Following Kane's suggestions will prevent any author from writing sex scenes that read like a formulaic, paint-by-numbers experiment, and will ensure clean, emotional, engaging sex scenes that will speak to readers. This is an impressive collection of essays, which I'd recommend to any author, whether writing in an erotic genre or not.
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27 of 29 people found the following review helpful By Bernard Lee Deleo on January 15, 2011
Format: Paperback
At the time I read 'Be a Sex-Writing Strumpet' I had not been able to sell any of my manuscripts to a publisher. Using 'Strumpet' as a guide, I gave one of my paranormal adventure manuscripts a makeover into an erotic/paranormal and was able to get my first professional writing contract under a penname. It didn't mean much in the way of money but I was able to garner a writing credit I needed. If you've ever considered writing erotica of any genre this is a solid guide for doing it.
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30 of 35 people found the following review helpful By Allen L. Edwards on November 18, 2010
Format: Kindle Edition
I'm trying to write fiction (okay, okay ... no try, only DO) that involves characters having sex, sometimes loudly, certainly often. This book is excellent at pointing out all the things I have been doing wrong (well, writing wrong ... I've been doing sex wrong for a lot longer) and how to get it right.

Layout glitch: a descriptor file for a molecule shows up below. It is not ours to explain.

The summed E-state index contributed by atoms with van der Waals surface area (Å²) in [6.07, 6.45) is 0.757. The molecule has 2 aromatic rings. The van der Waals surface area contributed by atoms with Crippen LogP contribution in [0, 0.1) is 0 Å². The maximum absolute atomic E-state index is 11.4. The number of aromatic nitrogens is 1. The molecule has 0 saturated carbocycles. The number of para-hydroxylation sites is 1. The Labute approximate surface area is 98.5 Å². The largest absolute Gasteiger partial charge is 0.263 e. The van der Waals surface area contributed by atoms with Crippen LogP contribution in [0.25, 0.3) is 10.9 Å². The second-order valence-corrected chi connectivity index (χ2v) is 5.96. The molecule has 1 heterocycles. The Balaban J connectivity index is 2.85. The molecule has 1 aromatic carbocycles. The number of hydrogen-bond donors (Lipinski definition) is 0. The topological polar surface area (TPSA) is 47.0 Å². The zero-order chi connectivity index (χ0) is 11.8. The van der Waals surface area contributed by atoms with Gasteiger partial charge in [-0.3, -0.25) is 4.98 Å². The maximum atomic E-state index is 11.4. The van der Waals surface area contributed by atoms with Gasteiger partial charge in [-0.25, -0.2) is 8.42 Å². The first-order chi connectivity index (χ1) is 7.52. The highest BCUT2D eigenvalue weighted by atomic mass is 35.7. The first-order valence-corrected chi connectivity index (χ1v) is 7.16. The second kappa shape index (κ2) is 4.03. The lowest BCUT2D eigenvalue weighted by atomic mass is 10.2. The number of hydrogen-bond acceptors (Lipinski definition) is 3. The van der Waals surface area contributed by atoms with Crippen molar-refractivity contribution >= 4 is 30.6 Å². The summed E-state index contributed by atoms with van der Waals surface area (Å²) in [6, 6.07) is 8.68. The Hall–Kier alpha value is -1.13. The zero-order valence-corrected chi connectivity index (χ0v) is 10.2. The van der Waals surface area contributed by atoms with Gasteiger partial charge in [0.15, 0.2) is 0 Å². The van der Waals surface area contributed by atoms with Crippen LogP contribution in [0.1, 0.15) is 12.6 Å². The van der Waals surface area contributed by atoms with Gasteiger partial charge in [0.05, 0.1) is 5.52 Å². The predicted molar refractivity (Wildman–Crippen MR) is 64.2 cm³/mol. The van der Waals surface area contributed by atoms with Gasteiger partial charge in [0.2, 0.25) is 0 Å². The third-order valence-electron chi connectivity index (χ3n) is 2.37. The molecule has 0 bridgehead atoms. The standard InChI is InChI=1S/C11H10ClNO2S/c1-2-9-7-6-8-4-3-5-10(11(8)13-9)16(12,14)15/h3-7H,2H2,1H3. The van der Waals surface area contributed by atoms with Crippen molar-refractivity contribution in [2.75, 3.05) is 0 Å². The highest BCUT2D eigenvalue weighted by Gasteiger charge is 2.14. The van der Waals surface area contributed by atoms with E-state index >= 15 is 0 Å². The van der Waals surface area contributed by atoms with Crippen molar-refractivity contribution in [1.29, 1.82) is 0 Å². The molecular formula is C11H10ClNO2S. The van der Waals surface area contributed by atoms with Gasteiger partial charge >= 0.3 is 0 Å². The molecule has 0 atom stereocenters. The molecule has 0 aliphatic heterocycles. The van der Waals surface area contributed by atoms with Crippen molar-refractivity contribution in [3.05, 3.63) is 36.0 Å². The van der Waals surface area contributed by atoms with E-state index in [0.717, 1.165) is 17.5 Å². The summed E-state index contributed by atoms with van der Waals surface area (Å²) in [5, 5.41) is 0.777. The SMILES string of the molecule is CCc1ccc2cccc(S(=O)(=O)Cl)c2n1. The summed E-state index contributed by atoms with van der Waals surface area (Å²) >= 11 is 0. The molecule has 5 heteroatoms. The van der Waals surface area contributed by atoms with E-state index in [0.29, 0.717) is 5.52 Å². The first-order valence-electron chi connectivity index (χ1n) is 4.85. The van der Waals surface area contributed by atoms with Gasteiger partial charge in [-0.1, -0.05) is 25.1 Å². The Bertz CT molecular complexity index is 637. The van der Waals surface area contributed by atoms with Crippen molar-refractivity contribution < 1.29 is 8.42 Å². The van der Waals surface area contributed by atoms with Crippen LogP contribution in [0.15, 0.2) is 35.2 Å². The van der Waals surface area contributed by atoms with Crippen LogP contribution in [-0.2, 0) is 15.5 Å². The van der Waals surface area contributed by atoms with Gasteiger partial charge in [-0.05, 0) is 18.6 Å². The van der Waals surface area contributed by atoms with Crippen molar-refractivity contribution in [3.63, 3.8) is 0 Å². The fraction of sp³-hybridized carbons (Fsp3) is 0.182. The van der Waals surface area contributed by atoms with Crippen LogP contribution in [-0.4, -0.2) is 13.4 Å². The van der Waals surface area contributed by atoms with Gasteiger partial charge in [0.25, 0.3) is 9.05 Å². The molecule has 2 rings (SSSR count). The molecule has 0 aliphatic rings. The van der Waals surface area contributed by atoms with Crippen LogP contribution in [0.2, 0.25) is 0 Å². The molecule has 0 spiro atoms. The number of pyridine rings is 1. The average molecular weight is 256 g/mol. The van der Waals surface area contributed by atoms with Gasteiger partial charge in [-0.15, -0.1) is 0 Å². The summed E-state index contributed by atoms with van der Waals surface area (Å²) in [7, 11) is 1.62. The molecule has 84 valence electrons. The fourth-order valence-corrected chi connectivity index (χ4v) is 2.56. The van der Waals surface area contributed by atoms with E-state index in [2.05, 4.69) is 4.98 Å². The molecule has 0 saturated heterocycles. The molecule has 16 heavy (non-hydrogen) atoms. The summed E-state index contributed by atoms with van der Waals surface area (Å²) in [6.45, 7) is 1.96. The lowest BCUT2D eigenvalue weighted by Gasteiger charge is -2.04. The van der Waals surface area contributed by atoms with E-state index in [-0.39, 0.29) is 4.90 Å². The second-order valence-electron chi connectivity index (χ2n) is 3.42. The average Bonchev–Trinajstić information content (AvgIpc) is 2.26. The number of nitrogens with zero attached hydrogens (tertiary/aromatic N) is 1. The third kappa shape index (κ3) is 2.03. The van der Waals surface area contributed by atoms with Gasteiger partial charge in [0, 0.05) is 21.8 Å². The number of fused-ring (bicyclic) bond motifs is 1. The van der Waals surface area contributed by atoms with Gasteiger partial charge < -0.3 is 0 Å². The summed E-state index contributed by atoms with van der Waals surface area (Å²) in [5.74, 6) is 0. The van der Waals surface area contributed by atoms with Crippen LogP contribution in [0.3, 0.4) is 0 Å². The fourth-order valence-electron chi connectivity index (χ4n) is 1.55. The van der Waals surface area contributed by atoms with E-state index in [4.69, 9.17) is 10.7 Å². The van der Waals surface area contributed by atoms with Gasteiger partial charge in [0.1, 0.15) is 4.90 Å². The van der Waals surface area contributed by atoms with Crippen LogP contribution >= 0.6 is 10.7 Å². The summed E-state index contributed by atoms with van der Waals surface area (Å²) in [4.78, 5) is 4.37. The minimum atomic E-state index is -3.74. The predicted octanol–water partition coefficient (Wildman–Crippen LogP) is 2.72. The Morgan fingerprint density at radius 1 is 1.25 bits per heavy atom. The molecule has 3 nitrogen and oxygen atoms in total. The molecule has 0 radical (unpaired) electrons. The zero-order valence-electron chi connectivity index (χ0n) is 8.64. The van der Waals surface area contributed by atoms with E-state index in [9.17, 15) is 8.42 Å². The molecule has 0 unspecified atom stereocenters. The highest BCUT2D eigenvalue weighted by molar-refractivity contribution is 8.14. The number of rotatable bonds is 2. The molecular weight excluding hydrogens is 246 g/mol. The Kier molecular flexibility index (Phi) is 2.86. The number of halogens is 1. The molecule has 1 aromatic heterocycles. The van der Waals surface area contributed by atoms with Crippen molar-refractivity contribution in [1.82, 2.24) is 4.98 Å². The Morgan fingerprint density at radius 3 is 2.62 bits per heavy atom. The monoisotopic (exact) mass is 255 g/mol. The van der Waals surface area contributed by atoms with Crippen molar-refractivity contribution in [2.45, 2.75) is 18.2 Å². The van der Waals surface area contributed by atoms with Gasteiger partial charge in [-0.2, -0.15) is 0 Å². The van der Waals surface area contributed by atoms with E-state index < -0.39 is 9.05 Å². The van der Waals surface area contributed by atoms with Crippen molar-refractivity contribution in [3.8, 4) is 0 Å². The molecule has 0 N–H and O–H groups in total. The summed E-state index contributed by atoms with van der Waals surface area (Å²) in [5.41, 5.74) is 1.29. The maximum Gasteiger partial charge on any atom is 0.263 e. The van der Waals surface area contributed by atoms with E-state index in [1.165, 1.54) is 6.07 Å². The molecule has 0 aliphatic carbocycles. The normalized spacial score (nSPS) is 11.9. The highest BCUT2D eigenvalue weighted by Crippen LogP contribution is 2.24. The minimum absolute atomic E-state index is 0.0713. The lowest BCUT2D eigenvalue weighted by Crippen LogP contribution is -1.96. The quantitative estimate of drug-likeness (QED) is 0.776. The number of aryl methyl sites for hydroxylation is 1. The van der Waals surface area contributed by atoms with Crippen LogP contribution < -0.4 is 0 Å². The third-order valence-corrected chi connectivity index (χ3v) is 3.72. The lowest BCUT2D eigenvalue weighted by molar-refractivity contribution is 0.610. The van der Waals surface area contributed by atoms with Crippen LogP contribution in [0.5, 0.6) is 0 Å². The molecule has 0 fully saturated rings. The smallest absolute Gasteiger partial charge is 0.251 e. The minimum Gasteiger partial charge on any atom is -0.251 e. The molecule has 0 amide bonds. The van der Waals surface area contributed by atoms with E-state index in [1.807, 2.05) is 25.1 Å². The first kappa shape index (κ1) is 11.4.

Stacia Kane writes some really good romantic urban fantasy, with really good sex ... and romance ... and she knows the difference, and why there should BE a difference. Justifying sex in my stories was not a problem for me, but justifying it to the reader, or at least readers not just looking for "stroke stuff" was the trick. It's always about characters. Duh.

Read this book. Become a sex-writing strumpet.
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12 of 13 people found the following review helpful By KSharpe on January 14, 2011
Format: Kindle Edition Verified Purchase
Several years ago I made the decision to do what I'd wanted to try for years: writing historical fiction. *I* wanted to write `historical fiction.' My characters, however, weren't interested in the stories I wanted to tell; they were far more interested in each other which posed a problem for someone experienced in writing magazine articles and factual historical essays but had never written a sex scene in her life.

Technical resources are, without a doubt, the writer's friend. I have many. But in only two days, my favorite has become BE A SEX-WRITING STRUMPET. And I haven't even completely finished it yet!

There's a reason for that: this book is so valuable to me that I keep going back and re-reading parts of it, then running to my WIP to make sure I'm headed in a satisfying direction with the story and with the tension.

Writing sex scenes was never going to come easy for me. In my own writing, I don't care for "slang" terms or graphic language to describe body parts and functions. I like words (that's why I have worked with them all my life) so I welcome the challenge to build the heat my characters experience, in the language I want to use. Stacia Kane, with her thoughtful understanding of this type of writing, as well as her extraordinary humor, really helps me get there.

This book is actually a compilation of blog posts dedicated to this topic over a period of time. The result is a well-thought-out series of ideas and guidance that are presented in a way that makes you feel as though you are having a conversation with the author.